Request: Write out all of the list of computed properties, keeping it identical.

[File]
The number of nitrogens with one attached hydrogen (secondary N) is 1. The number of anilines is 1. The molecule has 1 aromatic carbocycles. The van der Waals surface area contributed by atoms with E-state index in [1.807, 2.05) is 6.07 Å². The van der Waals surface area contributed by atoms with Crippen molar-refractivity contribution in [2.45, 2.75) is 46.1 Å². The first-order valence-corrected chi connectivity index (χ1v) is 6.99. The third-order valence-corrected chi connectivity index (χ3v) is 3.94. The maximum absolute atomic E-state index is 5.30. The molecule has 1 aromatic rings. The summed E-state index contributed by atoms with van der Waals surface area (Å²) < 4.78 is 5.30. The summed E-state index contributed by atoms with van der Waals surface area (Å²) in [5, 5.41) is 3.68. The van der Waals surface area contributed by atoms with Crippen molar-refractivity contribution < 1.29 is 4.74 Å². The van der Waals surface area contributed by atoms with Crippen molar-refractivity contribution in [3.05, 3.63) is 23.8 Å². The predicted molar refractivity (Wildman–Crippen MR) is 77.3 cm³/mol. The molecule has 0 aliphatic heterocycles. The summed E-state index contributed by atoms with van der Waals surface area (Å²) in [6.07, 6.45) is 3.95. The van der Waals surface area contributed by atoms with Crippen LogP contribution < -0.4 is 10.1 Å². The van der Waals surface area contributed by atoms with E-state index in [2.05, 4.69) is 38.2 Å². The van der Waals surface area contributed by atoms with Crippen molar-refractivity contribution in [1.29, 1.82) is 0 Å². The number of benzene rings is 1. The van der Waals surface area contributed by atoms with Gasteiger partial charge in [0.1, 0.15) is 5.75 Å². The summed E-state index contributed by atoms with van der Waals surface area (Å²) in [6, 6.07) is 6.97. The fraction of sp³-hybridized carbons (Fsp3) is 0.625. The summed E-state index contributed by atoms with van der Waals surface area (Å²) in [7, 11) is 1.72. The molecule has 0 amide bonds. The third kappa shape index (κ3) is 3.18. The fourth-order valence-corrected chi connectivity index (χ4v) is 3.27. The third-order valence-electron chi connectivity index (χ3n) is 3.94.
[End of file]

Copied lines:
The number of nitrogens with one attached hydrogen (secondary N) is 1. The number of anilines is 1. The molecule has 1 aromatic carbocycles. The van der Waals surface area contributed by atoms with E-state index in [1.807, 2.05) is 6.07 Å². The van der Waals surface area contributed by atoms with Crippen molar-refractivity contribution in [2.45, 2.75) is 46.1 Å². The first-order valence-corrected chi connectivity index (χ1v) is 6.99. The third-order valence-corrected chi connectivity index (χ3v) is 3.94. The maximum absolute atomic E-state index is 5.30. The molecule has 1 aromatic rings. The summed E-state index contributed by atoms with van der Waals surface area (Å²) < 4.78 is 5.30. The summed E-state index contributed by atoms with van der Waals surface area (Å²) in [5, 5.41) is 3.68. The van der Waals surface area contributed by atoms with Crippen molar-refractivity contribution < 1.29 is 4.74 Å². The van der Waals surface area contributed by atoms with Crippen molar-refractivity contribution in [3.05, 3.63) is 23.8 Å². The predicted molar refractivity (Wildman–Crippen MR) is 77.3 cm³/mol. The molecule has 0 aliphatic heterocycles. The summed E-state index contributed by atoms with van der Waals surface area (Å²) in [6.07, 6.45) is 3.95. The van der Waals surface area contributed by atoms with Crippen LogP contribution < -0.4 is 10.1 Å². The van der Waals surface area contributed by atoms with E-state index in [2.05, 4.69) is 38.2 Å². The van der Waals surface area contributed by atoms with Crippen molar-refractivity contribution in [1.29, 1.82) is 0 Å². The number of benzene rings is 1. The van der Waals surface area contributed by atoms with Gasteiger partial charge in [0.1, 0.15) is 5.75 Å². The summed E-state index contributed by atoms with van der Waals surface area (Å²) in [6, 6.07) is 6.97. The fraction of sp³-hybridized carbons (Fsp3) is 0.625. The summed E-state index contributed by atoms with van der Waals surface area (Å²) in [7, 11) is 1.72. The molecule has 0 amide bonds. The third kappa shape index (κ3) is 3.18. The fourth-order valence-corrected chi connectivity index (χ4v) is 3.27. The third-order valence-electron chi connectivity index (χ3n) is 3.94.